In general I've been disappointed with the quality of some, many really, of the stacked macro photos I've taken. The main difficulty being changing the focus by minute amounts between shots. Last week I spotted an article on the DIYPhotography web site which explained a system for automatically moving the photographic subject for each shot. I though to myself I could do something like that so I have been in Heath Robinson mode for the past three days and came up with this:
Canon 350D, cheap Chinese bellows, s/h Super Takumar 1:2 55mm lens.
On the piece of wood:
Stripped computer DVD player keeping the stepper motor and laser carrier. (Sprig of Heather mounted in pink Blu Tack) On the right - relay to fire the camera.
Breadboard with Arduino Nano (left) pulsing a stepper motor driver (centre) and the camera relay.
On the right the 5V regulated power supply.
This photo of one heather flower is built from 59 stacked photos processed with CombineZP.
As I have the Arduino Nano programmed at the moment it moves the subject one step, waits for vibration to settle, fires the camera, waits one second and then repeats the process. This it does 25 or 50 times depending on the position of one of the switches. If more photos are needed I push the reset button to carry the process on again. On my calculation each step is 0.15mm.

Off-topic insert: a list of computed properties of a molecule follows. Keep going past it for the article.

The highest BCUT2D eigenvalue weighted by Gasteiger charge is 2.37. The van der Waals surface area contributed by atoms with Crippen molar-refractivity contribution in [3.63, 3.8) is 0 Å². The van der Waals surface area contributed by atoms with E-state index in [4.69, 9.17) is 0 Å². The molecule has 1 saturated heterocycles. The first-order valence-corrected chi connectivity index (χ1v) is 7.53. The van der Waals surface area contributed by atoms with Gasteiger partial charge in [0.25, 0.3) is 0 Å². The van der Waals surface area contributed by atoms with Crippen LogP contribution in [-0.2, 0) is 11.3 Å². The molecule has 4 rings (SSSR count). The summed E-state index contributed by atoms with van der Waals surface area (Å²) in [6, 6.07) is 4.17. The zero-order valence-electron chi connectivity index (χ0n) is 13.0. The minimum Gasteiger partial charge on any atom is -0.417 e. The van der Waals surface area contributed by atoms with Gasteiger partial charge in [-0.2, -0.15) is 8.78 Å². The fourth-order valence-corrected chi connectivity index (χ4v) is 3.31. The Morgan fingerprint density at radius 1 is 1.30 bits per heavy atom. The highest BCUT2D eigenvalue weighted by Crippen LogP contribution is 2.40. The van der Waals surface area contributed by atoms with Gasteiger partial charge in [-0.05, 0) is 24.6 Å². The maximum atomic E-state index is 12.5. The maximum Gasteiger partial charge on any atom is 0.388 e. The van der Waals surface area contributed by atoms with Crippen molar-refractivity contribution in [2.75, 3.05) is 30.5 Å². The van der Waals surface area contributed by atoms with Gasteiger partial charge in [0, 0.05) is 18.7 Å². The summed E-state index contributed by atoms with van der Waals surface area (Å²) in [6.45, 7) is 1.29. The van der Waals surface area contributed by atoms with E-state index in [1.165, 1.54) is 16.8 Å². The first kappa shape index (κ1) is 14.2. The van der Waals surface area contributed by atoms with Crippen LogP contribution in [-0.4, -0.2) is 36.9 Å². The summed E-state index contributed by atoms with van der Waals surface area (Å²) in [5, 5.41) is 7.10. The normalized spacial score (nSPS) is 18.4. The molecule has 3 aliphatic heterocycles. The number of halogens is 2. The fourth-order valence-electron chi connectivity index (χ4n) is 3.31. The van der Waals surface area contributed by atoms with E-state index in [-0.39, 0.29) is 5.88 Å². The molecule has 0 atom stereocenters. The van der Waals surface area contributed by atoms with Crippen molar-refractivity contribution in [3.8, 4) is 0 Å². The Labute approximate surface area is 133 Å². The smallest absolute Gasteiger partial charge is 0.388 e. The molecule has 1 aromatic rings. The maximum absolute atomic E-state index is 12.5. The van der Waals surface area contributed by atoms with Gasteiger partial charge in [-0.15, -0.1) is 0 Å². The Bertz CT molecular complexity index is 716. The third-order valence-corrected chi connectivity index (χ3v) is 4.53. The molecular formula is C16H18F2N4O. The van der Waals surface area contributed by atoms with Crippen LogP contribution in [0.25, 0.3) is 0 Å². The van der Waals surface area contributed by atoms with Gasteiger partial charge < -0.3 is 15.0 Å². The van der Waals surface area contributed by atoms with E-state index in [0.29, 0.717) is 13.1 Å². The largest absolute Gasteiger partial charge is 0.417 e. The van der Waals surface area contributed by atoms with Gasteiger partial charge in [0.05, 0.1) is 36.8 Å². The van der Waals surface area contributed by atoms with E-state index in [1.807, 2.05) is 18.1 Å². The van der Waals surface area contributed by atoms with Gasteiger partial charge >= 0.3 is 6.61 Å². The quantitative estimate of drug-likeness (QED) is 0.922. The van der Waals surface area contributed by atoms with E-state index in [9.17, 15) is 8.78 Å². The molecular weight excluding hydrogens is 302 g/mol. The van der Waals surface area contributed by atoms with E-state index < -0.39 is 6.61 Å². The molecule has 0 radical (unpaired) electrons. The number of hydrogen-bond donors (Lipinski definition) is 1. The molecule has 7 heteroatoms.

This time I am pleased with the result though it takes CombineZP quite a while to process all the shots - worth the wait though.
After thinking about increasing the sharpness of the resulting stacked photo I took a series in RAW. CombineZP doesn't accept RAW so I converted them all to BMP which CombineZP can work with. It was much faster processing the 69 shots in this stack and with a bit of processing in PaintshopPro to add more contrast this was the result: Full frame with no cropping. I also increased the time from moving the subject to taking the shot to 1.5 seconds to allow vibrations to settle down.
I think I will be satisfied with that, for now.
February 17, 2018 - Unique
36 seconds ago